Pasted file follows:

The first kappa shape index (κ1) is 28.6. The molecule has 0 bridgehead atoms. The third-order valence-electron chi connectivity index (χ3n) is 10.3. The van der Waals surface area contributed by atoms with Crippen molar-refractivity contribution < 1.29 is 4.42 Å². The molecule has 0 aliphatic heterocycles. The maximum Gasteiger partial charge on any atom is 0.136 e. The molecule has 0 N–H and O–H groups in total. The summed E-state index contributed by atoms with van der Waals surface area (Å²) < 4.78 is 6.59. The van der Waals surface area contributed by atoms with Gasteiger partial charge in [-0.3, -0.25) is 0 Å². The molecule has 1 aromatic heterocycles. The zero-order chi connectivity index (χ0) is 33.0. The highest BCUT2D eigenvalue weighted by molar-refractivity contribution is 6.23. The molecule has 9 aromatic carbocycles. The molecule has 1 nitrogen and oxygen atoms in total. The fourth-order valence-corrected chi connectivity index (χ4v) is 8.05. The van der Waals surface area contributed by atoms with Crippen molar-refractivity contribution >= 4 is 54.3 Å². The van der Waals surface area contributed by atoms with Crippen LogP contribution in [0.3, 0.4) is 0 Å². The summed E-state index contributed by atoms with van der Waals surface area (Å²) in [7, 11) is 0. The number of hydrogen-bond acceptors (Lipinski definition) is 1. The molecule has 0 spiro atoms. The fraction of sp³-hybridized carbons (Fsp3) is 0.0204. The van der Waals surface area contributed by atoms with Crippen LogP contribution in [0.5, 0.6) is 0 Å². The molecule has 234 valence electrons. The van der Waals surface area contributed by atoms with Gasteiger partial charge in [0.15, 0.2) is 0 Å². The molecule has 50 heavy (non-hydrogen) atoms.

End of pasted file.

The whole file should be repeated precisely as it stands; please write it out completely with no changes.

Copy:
The first kappa shape index (κ1) is 28.6. The molecule has 0 bridgehead atoms. The third-order valence-electron chi connectivity index (χ3n) is 10.3. The van der Waals surface area contributed by atoms with Crippen molar-refractivity contribution < 1.29 is 4.42 Å². The molecule has 0 aliphatic heterocycles. The maximum Gasteiger partial charge on any atom is 0.136 e. The molecule has 0 N–H and O–H groups in total. The summed E-state index contributed by atoms with van der Waals surface area (Å²) < 4.78 is 6.59. The van der Waals surface area contributed by atoms with Gasteiger partial charge in [-0.3, -0.25) is 0 Å². The molecule has 1 aromatic heterocycles. The zero-order chi connectivity index (χ0) is 33.0. The highest BCUT2D eigenvalue weighted by molar-refractivity contribution is 6.23. The molecule has 9 aromatic carbocycles. The molecule has 1 nitrogen and oxygen atoms in total. The fourth-order valence-corrected chi connectivity index (χ4v) is 8.05. The van der Waals surface area contributed by atoms with Crippen molar-refractivity contribution >= 4 is 54.3 Å². The van der Waals surface area contributed by atoms with Crippen LogP contribution in [0.3, 0.4) is 0 Å². The summed E-state index contributed by atoms with van der Waals surface area (Å²) in [7, 11) is 0. The number of hydrogen-bond acceptors (Lipinski definition) is 1. The molecule has 0 spiro atoms. The fraction of sp³-hybridized carbons (Fsp3) is 0.0204. The van der Waals surface area contributed by atoms with Crippen LogP contribution in [0.5, 0.6) is 0 Å². The molecule has 234 valence electrons. The van der Waals surface area contributed by atoms with Gasteiger partial charge in [0.15, 0.2) is 0 Å². The molecule has 50 heavy (non-hydrogen) atoms.